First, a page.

Americans Eating Healthier, Stabilizing Obesity Levels

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Americans Eating Healthier, Stabilizing Obesity Levels


CHICAGO -- Americans are consuming more healthy foods such as fruit, yogurt and bottled water than they did a decade ago, which is contributing to a stabilization in the country’s obesity levels, according to The NPD Group’s 28th annual Eating Patterns in America report.

In fact, fruit now ranks second behind sandwiches on the list of top 10 foods Americans eat, surpassing milk, vegetables and carbonated soft drinks.

"Fruit is the No. 1 snack and dessert in the United States, and now makes up 7 percent of end dishes we consume," said Harry Balzer, chief industry analyst at NPD and author of the Eating Patterns in America report. "The movement toward more fruit over the last decade is, in my opinion, a movement toward the need for natural. Fruit is generally not processed and requires less preparation than many other foods."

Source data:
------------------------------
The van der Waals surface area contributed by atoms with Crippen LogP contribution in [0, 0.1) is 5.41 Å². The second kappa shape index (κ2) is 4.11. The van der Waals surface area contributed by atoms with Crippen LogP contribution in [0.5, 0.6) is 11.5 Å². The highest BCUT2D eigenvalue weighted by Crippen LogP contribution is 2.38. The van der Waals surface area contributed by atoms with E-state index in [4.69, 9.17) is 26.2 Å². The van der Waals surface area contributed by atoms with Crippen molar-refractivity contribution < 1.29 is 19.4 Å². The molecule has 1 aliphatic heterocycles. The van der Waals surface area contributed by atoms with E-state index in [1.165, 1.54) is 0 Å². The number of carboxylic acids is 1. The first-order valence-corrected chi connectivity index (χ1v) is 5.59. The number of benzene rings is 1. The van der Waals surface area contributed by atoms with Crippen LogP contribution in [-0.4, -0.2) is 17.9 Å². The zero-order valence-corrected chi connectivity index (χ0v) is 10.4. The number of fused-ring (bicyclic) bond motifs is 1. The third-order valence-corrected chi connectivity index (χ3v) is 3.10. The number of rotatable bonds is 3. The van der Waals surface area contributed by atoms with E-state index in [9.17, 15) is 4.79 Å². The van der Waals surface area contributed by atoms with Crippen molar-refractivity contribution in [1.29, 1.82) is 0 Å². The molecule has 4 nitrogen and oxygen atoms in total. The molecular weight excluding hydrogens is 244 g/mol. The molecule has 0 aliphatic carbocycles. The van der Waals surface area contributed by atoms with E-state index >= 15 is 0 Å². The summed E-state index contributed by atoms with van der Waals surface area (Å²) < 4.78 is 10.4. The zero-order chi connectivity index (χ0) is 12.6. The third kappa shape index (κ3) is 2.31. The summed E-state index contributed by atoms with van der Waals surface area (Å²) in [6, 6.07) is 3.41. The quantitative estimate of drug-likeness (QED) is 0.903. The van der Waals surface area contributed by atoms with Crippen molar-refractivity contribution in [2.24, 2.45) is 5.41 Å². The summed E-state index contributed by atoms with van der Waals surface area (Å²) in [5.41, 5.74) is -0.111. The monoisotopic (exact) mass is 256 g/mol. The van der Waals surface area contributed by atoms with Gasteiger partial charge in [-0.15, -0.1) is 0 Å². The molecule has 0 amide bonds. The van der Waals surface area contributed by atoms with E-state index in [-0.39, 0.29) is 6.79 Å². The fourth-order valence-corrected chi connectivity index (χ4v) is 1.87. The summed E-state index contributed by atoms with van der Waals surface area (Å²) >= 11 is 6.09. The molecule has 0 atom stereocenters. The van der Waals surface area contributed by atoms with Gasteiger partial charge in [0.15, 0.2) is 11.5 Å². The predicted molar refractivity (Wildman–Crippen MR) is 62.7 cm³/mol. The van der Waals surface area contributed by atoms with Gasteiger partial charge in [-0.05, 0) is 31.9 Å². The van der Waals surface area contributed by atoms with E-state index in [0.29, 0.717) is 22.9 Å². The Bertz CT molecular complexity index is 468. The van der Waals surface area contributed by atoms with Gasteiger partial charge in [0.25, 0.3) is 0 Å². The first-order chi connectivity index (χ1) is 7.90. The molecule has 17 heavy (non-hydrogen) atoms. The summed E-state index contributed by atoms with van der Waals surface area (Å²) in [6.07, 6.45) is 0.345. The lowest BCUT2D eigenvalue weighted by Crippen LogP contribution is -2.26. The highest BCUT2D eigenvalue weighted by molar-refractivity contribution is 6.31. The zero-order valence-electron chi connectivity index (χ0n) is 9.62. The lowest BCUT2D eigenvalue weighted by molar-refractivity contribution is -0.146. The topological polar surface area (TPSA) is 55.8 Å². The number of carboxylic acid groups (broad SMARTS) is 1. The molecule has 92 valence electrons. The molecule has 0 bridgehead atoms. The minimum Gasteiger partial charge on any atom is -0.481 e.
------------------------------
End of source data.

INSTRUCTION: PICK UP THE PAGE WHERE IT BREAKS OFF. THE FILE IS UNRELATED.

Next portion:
According to NPD, the shift to a more natural diet is part of an effort by American families -- who spend on average 70 minutes per day eating -- to get back to basics.

"People are getting a handle on weight gain in this country. We may not yet be losing weight, but we've stopped gaining weight. You get a sense that the obesity trend has stabilized," Balzer noted.

NPD's eating trends research shows that more than 30 percent of U.S. adults today are obese, a statistic that has leveled off in the last few years. Over the last decade, NPD's data has shown that the number of Americans who are overweight -- with a body mass index of 25 or greater -- has not increased since 2003. The number of adults who are obese -- those with a body mass index of 30 or greater -- continued to increase until 2011, but has since stabilized and not increased.

"While health concerns play a role in the American diet, the cost of food and the need for convenient preparation are also major drivers in our food and beverage selections," Balzer concluded.